Dr. Tran Nguyen is an Assistant Professor at the University of California at Davis. She leads a research lab at UC Davis conducting atmospheric chemistry research, and teaches college courses on environmental chemistry.
What projects/research are you working on now?
I’m working on a project that aims to understand how monoterpene emissions from trees will get oxidized by the nitrate radical in the atmosphere. We study this reaction because it’s important in many areas where emissions from trees meet urban pollution. Our goal is to integrate our results into chemistry-coupled atmospheric models. My group uses a large chamber to mimic the oxidation that occurs in the atmosphere, in a more isolated and controlled way. It is generally a challenge to faithfully reproduce the conditions of nitrate radical oxidation in the lab but my group has put together a series of experiments that we believe would represent the chemistry in the atmosphere more closely, thus allowing us to study the chemical mechanism and yields of organic aerosols and organic nitrogen in a relevant way. So far, we’ve been able to reproduce a compound that was seen in the field but has been elusive in the lab, and we’re excited to see the next results.
What drew you to this career or field?
I wasn’t one of those people who knew I wanted to be a scientist from a young age, but I knew I wanted to make a positive difference for the environment in any way possible (whether through design, economics, business, etc.) because I lived in Southern California and air pollution was a prominent problem. At first, I was pursuing Art at the University of Southern California (USC), but got disillusioned with that career choice and switched over to Chemistry after realizing how versatile and interesting it is. So it started with a great General Chemistry course, then I went on to get a Chemistry degree. And even though I didn’t have prior experience with Atmospheric Chemistry, I applied to Chemistry PhD programs that had specialties in Atmospheric Chemistry because that’s a problem I wanted to work on. I ended up at UC Irvine, where I had a fantastic experience. I knew I wanted to stay in academia when I was doing my postdoc at Caltech, because I never wanted to leave that type of scientifically creative environment. I couldn’t think of a job better than the research I was doing right then. I have never regretted this career choice – it has been so fun and rewarding.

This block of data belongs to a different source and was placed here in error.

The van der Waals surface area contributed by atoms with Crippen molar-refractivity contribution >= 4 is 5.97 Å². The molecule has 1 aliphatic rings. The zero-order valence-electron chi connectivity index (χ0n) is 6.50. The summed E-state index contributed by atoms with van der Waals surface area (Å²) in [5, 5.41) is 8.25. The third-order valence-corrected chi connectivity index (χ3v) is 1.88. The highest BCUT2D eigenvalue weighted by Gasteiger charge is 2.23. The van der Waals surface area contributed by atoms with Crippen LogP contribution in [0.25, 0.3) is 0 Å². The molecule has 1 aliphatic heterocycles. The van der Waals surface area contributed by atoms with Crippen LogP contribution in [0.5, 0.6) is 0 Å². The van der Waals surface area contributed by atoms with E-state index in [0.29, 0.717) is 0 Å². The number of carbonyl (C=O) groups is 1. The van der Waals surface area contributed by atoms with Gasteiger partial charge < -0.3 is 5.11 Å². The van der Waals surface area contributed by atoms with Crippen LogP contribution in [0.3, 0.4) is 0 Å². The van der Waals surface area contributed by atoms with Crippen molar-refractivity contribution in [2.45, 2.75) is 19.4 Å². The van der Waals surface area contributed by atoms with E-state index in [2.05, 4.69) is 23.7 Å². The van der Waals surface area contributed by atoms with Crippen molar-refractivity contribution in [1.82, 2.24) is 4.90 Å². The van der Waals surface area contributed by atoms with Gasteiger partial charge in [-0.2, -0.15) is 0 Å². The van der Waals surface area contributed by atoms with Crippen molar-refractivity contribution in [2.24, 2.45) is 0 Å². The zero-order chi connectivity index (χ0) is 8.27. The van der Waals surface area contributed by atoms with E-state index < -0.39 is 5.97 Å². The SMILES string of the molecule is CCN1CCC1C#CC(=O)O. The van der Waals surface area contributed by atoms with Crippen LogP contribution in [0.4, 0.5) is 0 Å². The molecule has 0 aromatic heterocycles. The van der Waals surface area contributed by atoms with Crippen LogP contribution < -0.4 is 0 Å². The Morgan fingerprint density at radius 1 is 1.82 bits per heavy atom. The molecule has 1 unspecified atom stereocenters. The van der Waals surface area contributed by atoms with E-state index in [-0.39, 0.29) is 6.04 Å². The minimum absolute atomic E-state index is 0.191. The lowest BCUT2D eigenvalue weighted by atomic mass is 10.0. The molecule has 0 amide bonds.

What do you enjoy most about your work?
Picking one thing is hard, but I love being able to ask and answer questions related to the world around us, solving problems, and facing new challenges constantly. I also love interacting with students – especially the ones that have a natural curiosity and are starting to figure out what they want out of life.
Is there someone who you look to as a role model, someone who has inspired or encouraged you (male or female)? Tell us about them.